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Daniel Munro is a doctor of political philosophy from MIT, but says he’s “almost” never asked to write a report on Aristotle for work. That’s because, like 80 to 90 per cent of PhDs in Canada, Munro works outside academia.
There are 208,480 PhDs in Canada with more than 6,000 joining the ranks of “doctor” each year. Based on the conventional view that doctorate programs are meant to train students for the breezy life of a tenured prof — but with only 20 per cent achieving that goal — thousands of PhDs are left untrained for post-grad professional life. Are they left unfulfilled and unhappy in jobs which are wasting their skills?
“If the purpose of a PhD is to train people for academia, then we produce way too many,” said Munro, 42, a researcher with The Conference Board of Canada.
“By contrast, if you think the purpose of a PhD is to produce advanced researchers, then, well, maybe we don’t produce too many. Maybe we produce just the right amount.”
The real problem, Munro said, is that PhDs are ill prepared for life outside academia. “They’ve been in university so long — speaking to other academics — they don’t always know how to articulate the skills and knowledge they have in a way people outside universities can understand.”
This week, Munro will discuss his findings about the job market for PhDs at the Canadian Society for the Study of Education conference held in conjunction with the Congress of the Humanities and Social Sciences in Ottawa.
He found PhDs who studied humanities and business and administration have the highest rates of landing academic positions, with about 30 per cent of students in those fields becoming professors.
Those with the best luck finding jobs in their specialized fields tend to be trained as engineers or in the health sector, with employment rates of 44 and 63 per cent respectively. Meanwhile, only 20 per cent of doctorates of humanities manage to find work outside academia related to their field of study.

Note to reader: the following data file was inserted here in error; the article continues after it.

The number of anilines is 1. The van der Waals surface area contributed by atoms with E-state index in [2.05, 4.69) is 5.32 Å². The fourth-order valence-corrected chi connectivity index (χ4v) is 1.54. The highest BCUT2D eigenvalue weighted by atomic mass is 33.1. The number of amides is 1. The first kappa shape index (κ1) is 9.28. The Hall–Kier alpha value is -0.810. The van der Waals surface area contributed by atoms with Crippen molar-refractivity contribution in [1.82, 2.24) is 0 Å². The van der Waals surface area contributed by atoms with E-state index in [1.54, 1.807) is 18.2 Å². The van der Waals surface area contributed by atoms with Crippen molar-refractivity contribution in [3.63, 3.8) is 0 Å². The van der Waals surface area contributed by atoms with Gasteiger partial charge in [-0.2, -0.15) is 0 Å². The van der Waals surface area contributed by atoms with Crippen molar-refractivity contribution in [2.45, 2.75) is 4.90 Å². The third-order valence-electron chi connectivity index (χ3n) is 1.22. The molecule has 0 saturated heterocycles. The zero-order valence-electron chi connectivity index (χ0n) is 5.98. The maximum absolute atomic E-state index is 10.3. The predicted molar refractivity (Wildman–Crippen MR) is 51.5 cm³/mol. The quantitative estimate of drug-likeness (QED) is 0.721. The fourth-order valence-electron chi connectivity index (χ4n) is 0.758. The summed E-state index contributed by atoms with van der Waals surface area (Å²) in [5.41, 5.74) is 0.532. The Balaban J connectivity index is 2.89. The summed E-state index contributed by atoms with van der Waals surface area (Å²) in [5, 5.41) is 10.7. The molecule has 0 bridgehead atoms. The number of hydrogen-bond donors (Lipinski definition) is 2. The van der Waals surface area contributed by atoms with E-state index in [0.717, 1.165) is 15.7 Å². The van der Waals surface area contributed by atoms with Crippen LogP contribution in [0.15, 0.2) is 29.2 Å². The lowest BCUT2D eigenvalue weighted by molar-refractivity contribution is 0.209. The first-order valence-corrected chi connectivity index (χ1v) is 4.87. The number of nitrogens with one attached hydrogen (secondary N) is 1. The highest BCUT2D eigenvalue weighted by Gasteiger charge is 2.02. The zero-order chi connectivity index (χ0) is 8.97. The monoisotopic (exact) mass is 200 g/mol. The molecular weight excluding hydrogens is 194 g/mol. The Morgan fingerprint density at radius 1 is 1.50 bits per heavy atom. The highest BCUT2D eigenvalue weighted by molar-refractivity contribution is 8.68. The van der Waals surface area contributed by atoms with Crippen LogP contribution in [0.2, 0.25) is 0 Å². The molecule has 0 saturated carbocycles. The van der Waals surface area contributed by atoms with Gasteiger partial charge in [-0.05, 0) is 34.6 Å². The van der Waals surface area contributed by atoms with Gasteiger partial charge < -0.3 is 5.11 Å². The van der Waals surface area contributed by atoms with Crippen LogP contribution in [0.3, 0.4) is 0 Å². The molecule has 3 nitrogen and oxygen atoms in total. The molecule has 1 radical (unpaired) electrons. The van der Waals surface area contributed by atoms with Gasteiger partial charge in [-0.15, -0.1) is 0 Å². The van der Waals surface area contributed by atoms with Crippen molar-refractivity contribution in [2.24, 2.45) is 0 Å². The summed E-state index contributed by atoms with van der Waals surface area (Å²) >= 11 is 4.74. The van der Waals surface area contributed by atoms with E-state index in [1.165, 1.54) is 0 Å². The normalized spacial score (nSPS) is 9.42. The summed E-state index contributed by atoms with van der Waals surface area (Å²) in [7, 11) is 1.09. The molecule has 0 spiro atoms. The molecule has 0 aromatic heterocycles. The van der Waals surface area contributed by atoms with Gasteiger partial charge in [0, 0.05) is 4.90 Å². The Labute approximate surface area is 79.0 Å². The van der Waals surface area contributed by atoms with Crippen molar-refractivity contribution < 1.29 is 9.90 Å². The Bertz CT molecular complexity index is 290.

Munro suggested another barrier to finding relevant work is employers’ reluctance to hire PhDs. “There’s a long standing misperception that they’re eggheads who don’t know how to do anything outside of a lab, which I think is absolutely untrue. Well, I hope it’s untrue. I’m one of these people.”
With the vast majority of PhDs working outside academia, there are now initiatives aimed at preparing both students and employers for PhDs entering the work force. The University of Toronto biochemistry department offers a professional development course geared towards teaching students how to network, write a cover letter and interview for non-academic jobs.
And for the past 15 years, Mitacs, a non-profit company, has acted as a liaison between businesses and PhD students who, over the course of three to 12 month internships, develop useful programs for the company. Employers are exposed to working with PhDs “and students get that exposure to basic things, like what is it like to show up to work at 9 o’clock on a Monday morning,” said Munro.
But there does seem to be a premium on having a PhD. Employment rates for PhDs is roughly 10 per cent higher than the general Canadian population. Doctorates also earn an average 34 per cent more money than employees with a bachelor degree, and 58 per cent more than those with no postsecondary education.
“But are they employed in jobs in which they actually use their skills and in which they’re happy?” said Munro, whose dissertation was in the broad field of ethics and democratic theory. “I don’t know.”
Looking at his own experience, Munro said that despite never writing 500-page treatises on ancient philosophers, he’s happy to have landed outside academia — partly because of limited opportunities, and partly by choice. “I’m still a researcher, thinker and a writer,” he said, three interests he once thought he’d fulfil as a professor. “I just pursue it on a different platform.”
By: Catherine McIntyre